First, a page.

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immerse yourself at the farm in the wood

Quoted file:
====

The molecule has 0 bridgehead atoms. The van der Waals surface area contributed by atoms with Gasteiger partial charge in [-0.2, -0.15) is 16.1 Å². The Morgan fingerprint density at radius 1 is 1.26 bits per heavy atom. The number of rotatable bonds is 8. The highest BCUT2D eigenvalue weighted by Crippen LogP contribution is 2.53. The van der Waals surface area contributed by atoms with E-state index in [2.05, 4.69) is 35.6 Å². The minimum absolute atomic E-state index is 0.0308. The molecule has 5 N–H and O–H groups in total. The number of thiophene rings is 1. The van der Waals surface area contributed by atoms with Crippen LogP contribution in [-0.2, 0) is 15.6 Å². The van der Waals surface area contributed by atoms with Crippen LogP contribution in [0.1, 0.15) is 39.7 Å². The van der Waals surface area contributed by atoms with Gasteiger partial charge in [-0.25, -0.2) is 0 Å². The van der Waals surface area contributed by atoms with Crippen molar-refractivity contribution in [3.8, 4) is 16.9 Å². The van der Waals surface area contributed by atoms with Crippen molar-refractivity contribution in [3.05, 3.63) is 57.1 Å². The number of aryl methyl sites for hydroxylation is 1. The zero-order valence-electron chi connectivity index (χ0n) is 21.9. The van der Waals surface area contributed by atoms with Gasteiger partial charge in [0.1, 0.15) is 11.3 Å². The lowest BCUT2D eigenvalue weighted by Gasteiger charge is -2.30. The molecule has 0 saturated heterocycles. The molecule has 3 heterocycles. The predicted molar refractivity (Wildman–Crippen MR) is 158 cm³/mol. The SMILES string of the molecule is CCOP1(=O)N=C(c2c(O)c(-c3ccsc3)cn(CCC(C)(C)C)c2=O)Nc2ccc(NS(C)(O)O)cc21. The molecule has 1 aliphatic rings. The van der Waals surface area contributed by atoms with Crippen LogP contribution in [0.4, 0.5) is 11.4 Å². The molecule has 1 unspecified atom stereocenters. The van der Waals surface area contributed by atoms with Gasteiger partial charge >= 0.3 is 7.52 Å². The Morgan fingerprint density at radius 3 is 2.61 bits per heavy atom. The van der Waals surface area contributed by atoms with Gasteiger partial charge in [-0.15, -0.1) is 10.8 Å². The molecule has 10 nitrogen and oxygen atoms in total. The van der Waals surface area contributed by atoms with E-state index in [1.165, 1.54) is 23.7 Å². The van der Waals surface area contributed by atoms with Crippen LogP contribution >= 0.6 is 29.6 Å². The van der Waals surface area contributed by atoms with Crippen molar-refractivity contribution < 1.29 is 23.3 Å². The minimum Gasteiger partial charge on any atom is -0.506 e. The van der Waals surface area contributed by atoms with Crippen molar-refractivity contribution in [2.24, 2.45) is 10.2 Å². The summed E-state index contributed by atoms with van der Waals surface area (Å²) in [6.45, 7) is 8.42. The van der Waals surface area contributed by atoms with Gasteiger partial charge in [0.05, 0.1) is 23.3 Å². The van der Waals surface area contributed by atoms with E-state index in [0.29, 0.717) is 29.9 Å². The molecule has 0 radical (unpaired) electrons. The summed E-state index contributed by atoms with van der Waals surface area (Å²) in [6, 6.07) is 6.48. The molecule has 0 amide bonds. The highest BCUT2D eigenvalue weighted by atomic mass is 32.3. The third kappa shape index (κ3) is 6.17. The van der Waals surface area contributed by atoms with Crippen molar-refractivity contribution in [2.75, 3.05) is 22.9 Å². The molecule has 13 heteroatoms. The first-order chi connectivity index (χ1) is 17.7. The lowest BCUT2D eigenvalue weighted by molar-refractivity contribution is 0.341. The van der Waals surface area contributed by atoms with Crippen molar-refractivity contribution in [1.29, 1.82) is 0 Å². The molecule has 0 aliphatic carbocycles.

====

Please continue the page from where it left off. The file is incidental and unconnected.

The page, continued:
Project: cold frames We left our lives in England behind us when we bought this house in the summer of 2014 not only to live in beautiful Tuscany, our favourite holiday destination, but also to make important changes to our lives so that we could live more in line with our values, reduce our footprint on the planet and start living what we hope will turn out to be our dream. As we work our way towards living a more sustainable, self-sufficient lifestyle, we have embarked on a number of DIY/upcycling/recycling projects. “Project cold frames” came about when we realised that we wouldn’t be able to erect a poly tunnel until we’d been through a lengthy process to obtain permission from the local council, by which time we’d have missed the window of opportunity for planting seeds. This realisation coincided with us having the old (though not original) ill-fitting, single-paned, draughty windows in the house replaced with beautifully hand-crafted double-glazed chestnut-framed windows. As the window fitters drove away, leaving us with a pile of five sets of windows, the idea of “project cold frames” was born. Step 1: Clean off the old window frames, removing strips of silicon, expandable foam, protruding nails and any other extraneous material. Step 2: Measure the width and height of the window frames (having come out of an old farmhouse, each set of windows was a slightly different size and shape), before cutting pieces of tongue-and-groove to size. Step 3: Fix the tongue-and-groove to four corner posts (we used offcuts of wood that we had lying around following the demolition of a wooden shed, but 50mx50m pieces of timber are a good size), ensuring that one of the sides is fixed the opposite way around to the other three (i.e. tongue down). Step 4: Add tongue-and-groove panels until the cold frame reach the required height - ensuring that the rear has one more panel than the other sides. Step 5: Take one piece of wood the appropriate size for the sides of the cold frame and cut in half diagonally, to give you one piece for each side. Fix these pieces to the sides of the box. Step 6: Trim the corner posts to the correct height. Step 7: Fix the windows to the top of the cold frame. Step 8: Stain the wood. Step 9: Move into position and fill with seedlings! (With thanks to Zach Penzone, Holly Leske and Jill Martin for their help in the manufacture of these.)